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03 Mar 2021

How can you help your child thrive at school?

While our cherubs are settling into the school routine, we want to help them as best we can. School can be quite a stressful time, for you and for your kids. So whether you’re thinking about how to get your kid to finish their lunchbox, or how to calm their nerves on a tough day (we’ve all had one of those), or something to make things easy for yourself, we’ve got you covered. Read on for some school survival tips from the experts.
  • How to encourage a finished lunchbox

You know you want to get on the bento-box trend. They are spacious, cute, and have all the compartments you’ll ever need. A good lunchbox can make all the difference when it comes to how tasty the meal looks. Bento-box-style lunches have ample space for a main, like sandwiches or wraps, and smaller spaces for fruit, veg, yogurt, and their favourite nuts. 

You could also try leaving the making to the little artists, according to Rebecca Hawthorn - mum to two school-goers. Have a chat with them about what they like to eat, then prepare options for them to pick from, and let them create their own lunchbox. If they make it how they like it, they might be keen to finish it.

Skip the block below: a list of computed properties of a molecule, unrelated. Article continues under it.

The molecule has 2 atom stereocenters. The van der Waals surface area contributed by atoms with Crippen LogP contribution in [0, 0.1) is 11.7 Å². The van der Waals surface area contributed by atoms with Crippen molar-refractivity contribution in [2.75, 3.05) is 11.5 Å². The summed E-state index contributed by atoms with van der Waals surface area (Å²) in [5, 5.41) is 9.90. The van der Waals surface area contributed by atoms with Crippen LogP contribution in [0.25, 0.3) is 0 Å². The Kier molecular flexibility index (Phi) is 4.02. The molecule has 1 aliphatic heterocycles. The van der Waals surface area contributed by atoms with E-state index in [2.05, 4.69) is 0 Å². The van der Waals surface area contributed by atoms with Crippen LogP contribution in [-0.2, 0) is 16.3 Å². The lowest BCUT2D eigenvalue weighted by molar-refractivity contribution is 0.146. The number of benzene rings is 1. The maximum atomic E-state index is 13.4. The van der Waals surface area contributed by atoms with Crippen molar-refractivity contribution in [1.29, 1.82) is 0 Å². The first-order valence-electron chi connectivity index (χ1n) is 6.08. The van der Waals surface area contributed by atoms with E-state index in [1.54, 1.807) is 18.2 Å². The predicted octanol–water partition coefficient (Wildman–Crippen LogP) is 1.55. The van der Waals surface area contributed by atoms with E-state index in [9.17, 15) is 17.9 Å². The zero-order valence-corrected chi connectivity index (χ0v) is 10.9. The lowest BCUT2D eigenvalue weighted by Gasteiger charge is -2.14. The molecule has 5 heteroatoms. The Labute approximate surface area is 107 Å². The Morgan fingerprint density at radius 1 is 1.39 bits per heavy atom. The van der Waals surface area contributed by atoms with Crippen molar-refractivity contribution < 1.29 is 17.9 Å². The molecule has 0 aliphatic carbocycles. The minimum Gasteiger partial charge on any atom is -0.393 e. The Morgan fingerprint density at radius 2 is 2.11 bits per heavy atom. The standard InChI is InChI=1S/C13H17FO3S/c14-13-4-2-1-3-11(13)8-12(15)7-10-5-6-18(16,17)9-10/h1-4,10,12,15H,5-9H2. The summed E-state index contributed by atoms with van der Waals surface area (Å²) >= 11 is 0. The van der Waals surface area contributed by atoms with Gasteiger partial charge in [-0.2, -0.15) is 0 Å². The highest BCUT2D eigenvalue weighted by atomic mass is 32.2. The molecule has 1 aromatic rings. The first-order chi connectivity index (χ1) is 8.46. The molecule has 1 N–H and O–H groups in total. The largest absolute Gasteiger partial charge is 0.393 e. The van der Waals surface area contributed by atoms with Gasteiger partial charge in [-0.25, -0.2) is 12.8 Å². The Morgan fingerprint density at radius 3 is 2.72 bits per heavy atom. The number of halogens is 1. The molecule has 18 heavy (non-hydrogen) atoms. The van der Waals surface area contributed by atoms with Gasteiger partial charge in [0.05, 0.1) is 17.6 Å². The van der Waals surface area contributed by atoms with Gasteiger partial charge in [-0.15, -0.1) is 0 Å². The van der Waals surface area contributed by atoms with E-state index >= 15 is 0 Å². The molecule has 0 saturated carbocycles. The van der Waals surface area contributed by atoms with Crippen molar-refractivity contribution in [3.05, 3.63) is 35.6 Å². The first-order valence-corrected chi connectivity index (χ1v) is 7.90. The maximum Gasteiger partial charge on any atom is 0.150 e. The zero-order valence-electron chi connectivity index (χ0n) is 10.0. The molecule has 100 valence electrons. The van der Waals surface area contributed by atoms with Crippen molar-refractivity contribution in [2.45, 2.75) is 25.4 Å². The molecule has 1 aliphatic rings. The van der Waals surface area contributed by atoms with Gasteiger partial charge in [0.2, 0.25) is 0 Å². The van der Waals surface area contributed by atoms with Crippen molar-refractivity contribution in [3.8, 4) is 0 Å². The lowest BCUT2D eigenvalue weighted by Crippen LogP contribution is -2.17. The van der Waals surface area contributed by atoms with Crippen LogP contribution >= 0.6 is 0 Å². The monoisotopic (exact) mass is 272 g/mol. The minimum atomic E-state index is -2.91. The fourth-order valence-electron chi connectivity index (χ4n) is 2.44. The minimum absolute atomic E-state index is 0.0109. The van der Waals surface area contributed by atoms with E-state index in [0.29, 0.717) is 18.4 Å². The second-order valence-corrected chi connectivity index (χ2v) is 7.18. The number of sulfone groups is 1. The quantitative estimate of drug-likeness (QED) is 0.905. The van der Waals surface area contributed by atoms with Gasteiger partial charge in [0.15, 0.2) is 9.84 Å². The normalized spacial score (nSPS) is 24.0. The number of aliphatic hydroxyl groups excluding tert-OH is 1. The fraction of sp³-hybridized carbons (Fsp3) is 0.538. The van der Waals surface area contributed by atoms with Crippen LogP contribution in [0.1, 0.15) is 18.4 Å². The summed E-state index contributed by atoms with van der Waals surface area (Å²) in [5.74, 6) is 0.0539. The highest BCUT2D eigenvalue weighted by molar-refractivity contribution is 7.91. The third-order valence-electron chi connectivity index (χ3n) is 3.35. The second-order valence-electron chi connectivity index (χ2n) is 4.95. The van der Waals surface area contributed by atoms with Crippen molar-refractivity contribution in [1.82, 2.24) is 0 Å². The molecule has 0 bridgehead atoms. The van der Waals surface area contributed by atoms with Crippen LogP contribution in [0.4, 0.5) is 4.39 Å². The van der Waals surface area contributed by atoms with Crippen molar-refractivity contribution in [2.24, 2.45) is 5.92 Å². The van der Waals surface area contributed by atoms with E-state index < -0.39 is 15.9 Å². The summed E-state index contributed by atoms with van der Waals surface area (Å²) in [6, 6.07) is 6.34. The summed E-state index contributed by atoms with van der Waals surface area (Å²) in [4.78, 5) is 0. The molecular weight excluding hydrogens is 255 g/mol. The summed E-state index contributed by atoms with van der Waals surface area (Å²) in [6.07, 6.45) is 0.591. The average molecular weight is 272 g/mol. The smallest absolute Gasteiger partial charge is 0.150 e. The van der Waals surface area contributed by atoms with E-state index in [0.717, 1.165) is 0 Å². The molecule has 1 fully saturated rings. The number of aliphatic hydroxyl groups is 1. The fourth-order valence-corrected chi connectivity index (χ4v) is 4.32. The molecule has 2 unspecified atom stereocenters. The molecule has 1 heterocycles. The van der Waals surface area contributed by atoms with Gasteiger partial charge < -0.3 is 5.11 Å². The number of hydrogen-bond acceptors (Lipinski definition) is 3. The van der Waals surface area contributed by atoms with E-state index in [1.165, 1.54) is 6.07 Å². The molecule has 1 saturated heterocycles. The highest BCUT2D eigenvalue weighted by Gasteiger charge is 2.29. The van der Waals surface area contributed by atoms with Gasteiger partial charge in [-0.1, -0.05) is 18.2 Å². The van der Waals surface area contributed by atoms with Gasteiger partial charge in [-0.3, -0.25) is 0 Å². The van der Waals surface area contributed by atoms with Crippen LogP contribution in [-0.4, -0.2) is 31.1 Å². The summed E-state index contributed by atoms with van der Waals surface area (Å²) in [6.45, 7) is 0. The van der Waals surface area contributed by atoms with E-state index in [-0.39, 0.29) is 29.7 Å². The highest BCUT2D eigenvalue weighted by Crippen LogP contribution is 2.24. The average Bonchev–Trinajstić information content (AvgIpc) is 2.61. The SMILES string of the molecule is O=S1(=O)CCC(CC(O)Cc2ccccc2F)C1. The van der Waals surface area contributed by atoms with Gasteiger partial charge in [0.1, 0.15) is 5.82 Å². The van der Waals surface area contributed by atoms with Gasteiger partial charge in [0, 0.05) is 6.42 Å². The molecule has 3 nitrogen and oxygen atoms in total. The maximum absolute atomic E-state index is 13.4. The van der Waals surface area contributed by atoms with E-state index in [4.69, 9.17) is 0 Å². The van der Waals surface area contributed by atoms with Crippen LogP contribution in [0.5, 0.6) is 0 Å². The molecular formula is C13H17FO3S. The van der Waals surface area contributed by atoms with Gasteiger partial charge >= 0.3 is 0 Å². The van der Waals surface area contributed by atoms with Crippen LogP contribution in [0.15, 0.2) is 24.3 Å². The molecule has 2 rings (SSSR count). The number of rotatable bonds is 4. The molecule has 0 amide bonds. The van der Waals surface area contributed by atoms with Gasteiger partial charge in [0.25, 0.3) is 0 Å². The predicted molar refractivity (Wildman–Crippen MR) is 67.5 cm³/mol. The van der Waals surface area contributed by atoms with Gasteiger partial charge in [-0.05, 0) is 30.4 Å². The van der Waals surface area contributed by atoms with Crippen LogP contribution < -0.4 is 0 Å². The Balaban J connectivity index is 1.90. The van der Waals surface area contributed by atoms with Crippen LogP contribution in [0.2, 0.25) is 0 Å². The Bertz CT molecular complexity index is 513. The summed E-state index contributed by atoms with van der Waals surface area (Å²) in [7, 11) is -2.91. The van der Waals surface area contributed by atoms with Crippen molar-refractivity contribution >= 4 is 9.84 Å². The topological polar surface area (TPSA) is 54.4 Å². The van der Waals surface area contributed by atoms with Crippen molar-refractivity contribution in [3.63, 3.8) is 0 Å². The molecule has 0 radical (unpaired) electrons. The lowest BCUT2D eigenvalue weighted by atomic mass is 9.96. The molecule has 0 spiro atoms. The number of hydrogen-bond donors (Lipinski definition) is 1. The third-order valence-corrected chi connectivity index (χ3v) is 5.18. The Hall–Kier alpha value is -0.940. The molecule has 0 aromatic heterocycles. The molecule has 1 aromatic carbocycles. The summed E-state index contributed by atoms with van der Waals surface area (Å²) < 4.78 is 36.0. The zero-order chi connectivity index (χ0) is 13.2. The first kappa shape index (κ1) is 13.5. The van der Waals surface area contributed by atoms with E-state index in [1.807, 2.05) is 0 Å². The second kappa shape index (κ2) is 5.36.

• Keeping the stationery costs low

This one is meant to lighten the weight on your shoulders. While stationery is classic, the shift to devices like tablets and laptops might put a bigger dent in your pocket than you’d like. But before you buy anything, consider some things first, like checking what type of device is compatible with the school’s setup, and ask an expert so you get the most out of your buck.

It’s also a good idea to recycle and reuse wherever possible; it may even be an opportunity to talk about wastage with your kids.

  • Their wellbeing is our wellbeing

While little ones have lesser worries than we do, their minds are developing, which means greater care when dealing with their little worries. Are they eating well? Is the school taking care of their safety? Do they feel involved in class, with classmates and teachers alike? Try to address their concerns with love and patience. Keep them active and engaged, and you’ll have healthy, happy tamariki. 

  • Set a routine, and stick to it

The weekend might be a good time to sit down with your whanau and plan your week through. Set up a whiteboard, and try putting down tasks and chores for the day for everyone. That way, your children will know when to go to football practice, and when it is time to wind down for bed.

  • After-school activities and sleep

Health experts recommend 9-11 hours of sleep per night for school-going children, and 8-10 hours for teenagers. To ensure a good night’s sleep, try to encourage an after-school activity that spends their energy well, like football, playing an instrument or kayaking. They might just love the new hobby, and also feel ready to catch some sleep at night.

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